The Delta Defendants filed the instant motion seeking an order requiring Plaintiffs to post a bond or other security in the amount of $50, 000 to secure payment of the Delta Defendants' costs, attorney's fees, and expert witness fees that may be awarded in the Delta Defendants' favor.[13] The Delta Defendants dispute Plaintiffs' factual allegations and contend that they are likely to prevail on the merits, which would entitle them to an award of litigation costs under 28 U.S.C. § 1920, and attorney's and expert witness fees under 42 U.S.C. § 1988(b)-(c).[14] Further, the Delta Defendants argue that setting a bond is appropriate because Plaintiffs are Swiss nationals who do not have any attachable assets in the United States.[15] Plaintiffs oppose the motion arguing that expert witness fees are not recoverable costs, and it is premature to consider any award of attorney's fees to the Delta Defendants, because they would have to be adjudged the “prevailing party” in order to recover those amounts.[16]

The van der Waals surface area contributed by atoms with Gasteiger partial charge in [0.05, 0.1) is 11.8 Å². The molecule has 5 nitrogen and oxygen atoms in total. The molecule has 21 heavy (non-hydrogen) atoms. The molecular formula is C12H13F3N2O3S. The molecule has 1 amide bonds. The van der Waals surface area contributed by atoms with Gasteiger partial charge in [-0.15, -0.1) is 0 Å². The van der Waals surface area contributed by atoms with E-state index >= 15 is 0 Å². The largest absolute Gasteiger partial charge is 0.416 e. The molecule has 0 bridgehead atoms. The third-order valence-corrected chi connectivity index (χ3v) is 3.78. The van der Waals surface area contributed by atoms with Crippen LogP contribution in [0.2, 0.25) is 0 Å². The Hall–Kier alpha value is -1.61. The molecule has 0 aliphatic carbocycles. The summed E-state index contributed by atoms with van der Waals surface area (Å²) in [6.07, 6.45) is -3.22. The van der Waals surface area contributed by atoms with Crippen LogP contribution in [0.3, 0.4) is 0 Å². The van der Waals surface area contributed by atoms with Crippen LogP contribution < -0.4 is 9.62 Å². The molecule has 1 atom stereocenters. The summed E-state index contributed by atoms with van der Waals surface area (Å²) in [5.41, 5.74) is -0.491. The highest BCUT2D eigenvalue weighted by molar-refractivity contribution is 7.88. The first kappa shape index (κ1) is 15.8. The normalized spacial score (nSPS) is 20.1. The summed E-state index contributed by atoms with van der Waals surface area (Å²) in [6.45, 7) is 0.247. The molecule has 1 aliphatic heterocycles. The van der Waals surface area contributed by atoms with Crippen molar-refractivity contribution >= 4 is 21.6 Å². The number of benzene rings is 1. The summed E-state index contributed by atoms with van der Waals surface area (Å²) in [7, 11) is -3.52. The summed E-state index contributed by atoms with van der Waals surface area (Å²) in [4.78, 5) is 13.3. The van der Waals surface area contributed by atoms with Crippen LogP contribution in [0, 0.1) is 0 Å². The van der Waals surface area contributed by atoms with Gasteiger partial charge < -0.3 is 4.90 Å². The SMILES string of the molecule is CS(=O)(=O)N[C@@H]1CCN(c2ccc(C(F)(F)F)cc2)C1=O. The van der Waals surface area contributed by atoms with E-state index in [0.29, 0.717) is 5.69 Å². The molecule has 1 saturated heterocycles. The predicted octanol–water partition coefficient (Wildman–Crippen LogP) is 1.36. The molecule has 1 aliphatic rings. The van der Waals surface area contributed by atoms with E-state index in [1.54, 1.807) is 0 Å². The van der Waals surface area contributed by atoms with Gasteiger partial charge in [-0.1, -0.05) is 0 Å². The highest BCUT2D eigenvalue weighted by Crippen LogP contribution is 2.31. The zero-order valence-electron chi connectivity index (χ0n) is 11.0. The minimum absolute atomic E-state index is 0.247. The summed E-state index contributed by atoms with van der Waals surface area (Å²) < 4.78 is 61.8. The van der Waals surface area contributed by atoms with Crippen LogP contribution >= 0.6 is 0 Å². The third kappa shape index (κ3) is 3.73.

The Fifth Circuit has stated that “[a]s a procedural matter, security for costs is a proper subject for regulation by local rules promulgated under Fed.R.Civ.P. 83.” Ehm v. Amtrak Bd. of Directors, 780 F.2d 516, 517 (5th Cir. 1986). Local Rule 54.4 provides that “[i]n any civil matter, the court, on motion or its own initiative, may order any party to file a bond or additional security for costs in such an amount and subject to conditions designated by the court.” “Even in the absence of a local rule, however, a district court has inherent power to require security for costs when warranted by the circumstances of the case.” Ehm, 780 F.2d at 517. In determining whether to require security for costs, courts should consider “the probability of plaintiff s success on the merits, the background and purpose of the suit, and the reasonableness of amount of the posted security viewed from the perspective of both plaintiff and defendant.” Id. Other courts also consider the non-movants financial condition and ability to pay, whether the non-movant is a nonresident, the extent and scope of discovery, the expected legal costs, and the non-movant's non-compliance with prior court orders. N'Jai v. New York State Higher Educ. Servs. Corp., 214 F.R.D. 251, 251-52 (E.D.N.Y. 2003) (citing Selletti v. Carey, 173 F.R.D. 96, 100-01 (S.D.N.Y. 1997), aff'd, 173 F.3d 104 (2d Cir. 1999)).